For example, in one episode, Crabtree is driving to a wedding in the mountains. During the trip his mother (the car) ends up drunk on antifreeze. It's a weird idea that raises some questions about exactly how the world of the show works, but there's a little part of you that wants to know more.

Can the mother taste different types of petrol? How does she feel about air fresheners? If she had an engine swap would she stay the same? Is her soul in the engine? The chassis? The cigarette lighter? What!?

The show's main villain is another highlight. Captain Manzini is a classic car collector who is hellbent on stealing the Porter and claiming it for himself. He also looks like this:

If there was ever a uniform for 'rich baddie' it would be this... (Image from: 'My Mother the Car' - Season 1: Episode 1 - Created by Allan Burns and Chris Hayward) If there was ever a uniform for 'rich baddie' it would be this... (Image from: 'My Mother the Car' - Season 1: Episode 1 - Created by Allan Burns and Chris Hayward)

Yep. The baddie is literally a moustachioed villain with a riding crop. Each episode sees him hatching a different scheme to take ownership of Crabtree's mother (my god Freud would have a field day with this show).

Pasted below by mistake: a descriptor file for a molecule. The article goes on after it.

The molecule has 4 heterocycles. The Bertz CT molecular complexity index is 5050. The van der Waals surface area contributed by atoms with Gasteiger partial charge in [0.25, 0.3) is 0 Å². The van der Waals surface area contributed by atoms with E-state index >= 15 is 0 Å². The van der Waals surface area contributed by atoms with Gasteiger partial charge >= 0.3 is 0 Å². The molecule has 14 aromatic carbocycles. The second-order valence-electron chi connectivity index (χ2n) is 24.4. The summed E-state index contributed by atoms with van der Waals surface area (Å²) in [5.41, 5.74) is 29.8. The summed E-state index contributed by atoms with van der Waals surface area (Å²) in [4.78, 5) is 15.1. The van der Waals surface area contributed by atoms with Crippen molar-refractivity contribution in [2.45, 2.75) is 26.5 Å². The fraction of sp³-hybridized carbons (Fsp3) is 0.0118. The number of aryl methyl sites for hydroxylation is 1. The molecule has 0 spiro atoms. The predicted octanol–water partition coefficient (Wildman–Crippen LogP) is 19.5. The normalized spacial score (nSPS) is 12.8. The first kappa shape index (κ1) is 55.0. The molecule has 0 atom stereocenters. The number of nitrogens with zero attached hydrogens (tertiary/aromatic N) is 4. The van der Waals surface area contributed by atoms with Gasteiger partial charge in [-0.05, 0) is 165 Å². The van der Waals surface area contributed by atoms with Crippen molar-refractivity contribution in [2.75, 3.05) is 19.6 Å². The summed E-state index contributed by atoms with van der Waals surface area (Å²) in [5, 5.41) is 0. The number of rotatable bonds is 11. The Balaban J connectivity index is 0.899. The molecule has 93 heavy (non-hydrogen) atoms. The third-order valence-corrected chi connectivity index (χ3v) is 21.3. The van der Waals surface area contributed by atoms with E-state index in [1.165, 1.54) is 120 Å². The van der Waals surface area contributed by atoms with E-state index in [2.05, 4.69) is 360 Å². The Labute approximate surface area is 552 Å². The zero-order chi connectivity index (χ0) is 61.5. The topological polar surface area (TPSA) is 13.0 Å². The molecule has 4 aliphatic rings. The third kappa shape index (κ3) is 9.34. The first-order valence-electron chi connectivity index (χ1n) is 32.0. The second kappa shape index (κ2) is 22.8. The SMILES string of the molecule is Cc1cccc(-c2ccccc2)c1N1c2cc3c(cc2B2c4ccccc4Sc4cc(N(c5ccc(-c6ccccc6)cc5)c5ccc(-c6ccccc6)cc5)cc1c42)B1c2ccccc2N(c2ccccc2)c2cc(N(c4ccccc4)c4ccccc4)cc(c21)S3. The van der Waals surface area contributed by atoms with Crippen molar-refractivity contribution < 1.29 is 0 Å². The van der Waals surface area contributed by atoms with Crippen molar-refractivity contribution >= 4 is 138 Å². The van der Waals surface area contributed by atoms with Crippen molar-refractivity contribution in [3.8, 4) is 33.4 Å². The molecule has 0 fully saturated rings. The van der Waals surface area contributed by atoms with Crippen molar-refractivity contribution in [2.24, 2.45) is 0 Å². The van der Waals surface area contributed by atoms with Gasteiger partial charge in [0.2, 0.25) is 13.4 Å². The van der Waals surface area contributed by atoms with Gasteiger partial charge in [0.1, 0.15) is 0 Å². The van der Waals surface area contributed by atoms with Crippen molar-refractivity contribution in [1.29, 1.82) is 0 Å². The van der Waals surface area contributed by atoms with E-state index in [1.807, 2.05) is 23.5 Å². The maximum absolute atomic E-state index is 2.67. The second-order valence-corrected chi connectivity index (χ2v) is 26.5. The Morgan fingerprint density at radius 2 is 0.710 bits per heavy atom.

One episode features him hiring a team of thieves to steal the Porter, replacing it with a replica, and establishing an alibi for himself. Sounds crazy, right? But keep in mind this is also a show with such plot points as 'a guy's car wins a chance to be on a game show', and 'same guy is up for a job as a judge, but has trouble when he gets roller skates stuck on his feet'.

There's even an episode where mummy-car-est tries to stop Crabtree and his wife Barbara from going on their honeymoon (Again. Freud. Field day).

What's interesting about the show is that in the same Allen Burns interview mentioned earlier, he explains it was intended as satire. The goal for the show had been to skewer the genre, and instead it became the worst example of it.

My Mother the Car made an interesting impact on pop-culture. Because it failed so badly it was the punchline of jokes for years to come, particularly through talk show host Johnny Carson.

My Mother the Car almost stopped Knight Rider from being made.

In 2002, it was ranked as the second worst TV show of all time, beaten only by The Jerry Springer Show. Now keep in mind we've had a LOT of bad TV since 2002, but still...

My Mother the Car almost stopped Knight Rider from being made. Yep, one of the ultimate '80s TV classics may never have seen the light of day because NBC (who had aired My Mother the Car) were justifiably terrified of broadcasting another show about a guy and his talking car.

If you want to see for yourself whether the show really is that bad you can find episodes of it floating around on YouTube. Or if you're an upstanding member of society who pays for their entertainment like they should, you can find the DVDs on Amazon.

Get a bunch of friends around and make a drinking game out of it. Just drink responsibly; 'casual night in with friends' level, not 'David Crabtree's car mother three bottles of antifreeze deep' level.

What kind of car would you want to be reincarnated as? Wax philosophical in the comments below.